Mladen Mrdalj is an International Relations Lecturer at Webster University in Tashkent, Uzbekistan, having formerly held a number of research and academic positions across the Americas, Europe, and Asia. He would like to thank Sonila Sonila for her research efforts and assistance in writing this essay. You may follow him on Twitter @mladen_mrdalj.
It was a hot day in Tashkent in late May 2022. A diplomat from the Afghan embassy expressed regrets for not being able to host our group of students from Boston. The reason? A Taliban delegation from Kabul was visiting. While disappointed that I would miss the opportunity to visit Afghanistan’s embassy, knowing that the Taliban were so close felt somewhat unnerving yet also quite thought-provoking.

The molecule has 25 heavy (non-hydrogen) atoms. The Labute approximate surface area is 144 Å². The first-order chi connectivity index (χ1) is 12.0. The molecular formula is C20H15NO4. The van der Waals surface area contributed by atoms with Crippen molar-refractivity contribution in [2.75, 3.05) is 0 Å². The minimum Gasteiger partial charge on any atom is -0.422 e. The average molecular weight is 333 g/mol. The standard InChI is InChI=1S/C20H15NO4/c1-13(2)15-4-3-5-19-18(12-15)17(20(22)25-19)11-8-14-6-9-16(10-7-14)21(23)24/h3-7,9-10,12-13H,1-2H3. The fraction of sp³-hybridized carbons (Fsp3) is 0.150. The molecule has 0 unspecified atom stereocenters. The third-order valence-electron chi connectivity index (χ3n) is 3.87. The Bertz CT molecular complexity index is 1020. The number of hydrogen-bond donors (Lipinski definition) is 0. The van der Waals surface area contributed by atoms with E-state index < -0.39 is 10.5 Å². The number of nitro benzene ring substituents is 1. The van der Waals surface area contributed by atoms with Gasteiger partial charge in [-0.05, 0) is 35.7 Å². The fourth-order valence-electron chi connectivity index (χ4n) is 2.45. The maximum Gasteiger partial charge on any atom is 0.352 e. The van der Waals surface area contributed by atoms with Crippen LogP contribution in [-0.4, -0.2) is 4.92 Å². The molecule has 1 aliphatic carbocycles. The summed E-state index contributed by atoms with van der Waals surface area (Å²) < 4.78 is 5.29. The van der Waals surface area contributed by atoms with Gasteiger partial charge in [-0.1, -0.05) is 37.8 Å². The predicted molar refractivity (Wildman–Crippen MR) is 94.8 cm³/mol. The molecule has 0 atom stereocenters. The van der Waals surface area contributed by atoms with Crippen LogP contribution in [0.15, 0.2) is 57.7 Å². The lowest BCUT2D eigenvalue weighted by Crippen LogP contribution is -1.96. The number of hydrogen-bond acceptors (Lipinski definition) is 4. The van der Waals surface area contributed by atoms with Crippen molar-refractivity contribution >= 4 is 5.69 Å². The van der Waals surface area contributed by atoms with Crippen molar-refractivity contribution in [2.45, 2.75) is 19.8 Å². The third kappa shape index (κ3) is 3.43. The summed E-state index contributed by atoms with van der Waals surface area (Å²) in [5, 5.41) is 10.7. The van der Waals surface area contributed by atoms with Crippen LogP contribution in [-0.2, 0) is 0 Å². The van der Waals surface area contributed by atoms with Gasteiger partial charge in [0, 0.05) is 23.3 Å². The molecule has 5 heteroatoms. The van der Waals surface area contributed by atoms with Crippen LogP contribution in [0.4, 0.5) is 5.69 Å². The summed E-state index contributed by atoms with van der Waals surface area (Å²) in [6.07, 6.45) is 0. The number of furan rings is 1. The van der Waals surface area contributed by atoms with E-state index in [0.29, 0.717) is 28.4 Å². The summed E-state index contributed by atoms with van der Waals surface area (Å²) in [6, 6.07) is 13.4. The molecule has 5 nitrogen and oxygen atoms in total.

What is to be done with Afghanistan? What principles should guide our thinking about the country? Can we afford to reject the Taliban government until they adopt Western—or at least regional—human rights standards? Can we prioritize the human right not to starve to death over women’s rights to education? Next, should the West passively observe Afghanistan’s integration with the Chinese Belt and Road Initiative (BRI), effectively helping extend the Chinese infrastructure web to the ports of the Indian Ocean and Beijing’s two major allies: Pakistan and Iran? Should Russia and India do anything about it?
The aforementioned delegation was most likely preparing for the July 2022 international conference on Afghanistan, whose topic unsurprisingly revolved around the Taliban. The event hosted delegations from more than 30 countries including China, the United States, and Russia. It also featured high-level dignitaries from multilateral organization such as the UN.